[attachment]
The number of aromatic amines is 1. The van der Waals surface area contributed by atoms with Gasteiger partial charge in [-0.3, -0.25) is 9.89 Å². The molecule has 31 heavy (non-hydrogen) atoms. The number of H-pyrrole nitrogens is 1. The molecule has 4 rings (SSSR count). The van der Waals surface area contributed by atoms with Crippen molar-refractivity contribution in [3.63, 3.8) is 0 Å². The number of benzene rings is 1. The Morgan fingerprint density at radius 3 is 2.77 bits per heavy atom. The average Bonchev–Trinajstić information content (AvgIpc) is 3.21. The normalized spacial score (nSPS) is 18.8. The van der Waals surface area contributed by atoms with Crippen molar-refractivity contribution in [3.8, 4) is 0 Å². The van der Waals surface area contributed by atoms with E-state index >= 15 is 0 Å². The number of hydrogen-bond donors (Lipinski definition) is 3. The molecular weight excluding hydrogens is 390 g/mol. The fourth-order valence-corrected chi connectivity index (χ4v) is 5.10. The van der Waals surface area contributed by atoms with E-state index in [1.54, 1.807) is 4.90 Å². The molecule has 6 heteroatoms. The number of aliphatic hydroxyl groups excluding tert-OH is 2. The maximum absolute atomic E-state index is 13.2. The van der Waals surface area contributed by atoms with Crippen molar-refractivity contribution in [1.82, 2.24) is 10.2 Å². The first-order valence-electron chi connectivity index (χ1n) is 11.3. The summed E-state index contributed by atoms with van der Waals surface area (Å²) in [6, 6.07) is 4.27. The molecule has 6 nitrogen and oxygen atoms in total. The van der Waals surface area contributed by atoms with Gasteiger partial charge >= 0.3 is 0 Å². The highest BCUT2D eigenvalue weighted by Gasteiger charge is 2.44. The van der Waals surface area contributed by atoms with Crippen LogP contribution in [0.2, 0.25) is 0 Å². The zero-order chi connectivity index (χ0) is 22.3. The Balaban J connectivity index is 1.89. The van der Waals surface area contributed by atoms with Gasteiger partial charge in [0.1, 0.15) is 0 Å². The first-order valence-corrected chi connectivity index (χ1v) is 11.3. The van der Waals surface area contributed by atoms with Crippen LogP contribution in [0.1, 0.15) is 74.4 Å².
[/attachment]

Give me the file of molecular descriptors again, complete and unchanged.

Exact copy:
The number of aromatic amines is 1. The van der Waals surface area contributed by atoms with Gasteiger partial charge in [-0.3, -0.25) is 9.89 Å². The molecule has 31 heavy (non-hydrogen) atoms. The number of H-pyrrole nitrogens is 1. The molecule has 4 rings (SSSR count). The van der Waals surface area contributed by atoms with Crippen molar-refractivity contribution in [3.63, 3.8) is 0 Å². The number of benzene rings is 1. The Morgan fingerprint density at radius 3 is 2.77 bits per heavy atom. The average Bonchev–Trinajstić information content (AvgIpc) is 3.21. The normalized spacial score (nSPS) is 18.8. The van der Waals surface area contributed by atoms with Crippen molar-refractivity contribution in [3.8, 4) is 0 Å². The van der Waals surface area contributed by atoms with E-state index >= 15 is 0 Å². The number of hydrogen-bond donors (Lipinski definition) is 3. The molecular weight excluding hydrogens is 390 g/mol. The fourth-order valence-corrected chi connectivity index (χ4v) is 5.10. The van der Waals surface area contributed by atoms with E-state index in [1.54, 1.807) is 4.90 Å². The molecule has 6 heteroatoms. The number of aliphatic hydroxyl groups excluding tert-OH is 2. The maximum absolute atomic E-state index is 13.2. The van der Waals surface area contributed by atoms with Crippen molar-refractivity contribution in [1.82, 2.24) is 10.2 Å². The first-order valence-electron chi connectivity index (χ1n) is 11.3. The summed E-state index contributed by atoms with van der Waals surface area (Å²) in [6, 6.07) is 4.27. The molecule has 6 nitrogen and oxygen atoms in total. The van der Waals surface area contributed by atoms with Gasteiger partial charge >= 0.3 is 0 Å². The highest BCUT2D eigenvalue weighted by Gasteiger charge is 2.44. The van der Waals surface area contributed by atoms with Crippen LogP contribution in [0.2, 0.25) is 0 Å². The zero-order chi connectivity index (χ0) is 22.3. The Balaban J connectivity index is 1.89. The van der Waals surface area contributed by atoms with Gasteiger partial charge in [0.1, 0.15) is 0 Å². The first-order valence-corrected chi connectivity index (χ1v) is 11.3. The van der Waals surface area contributed by atoms with Crippen LogP contribution in [0.1, 0.15) is 74.4 Å².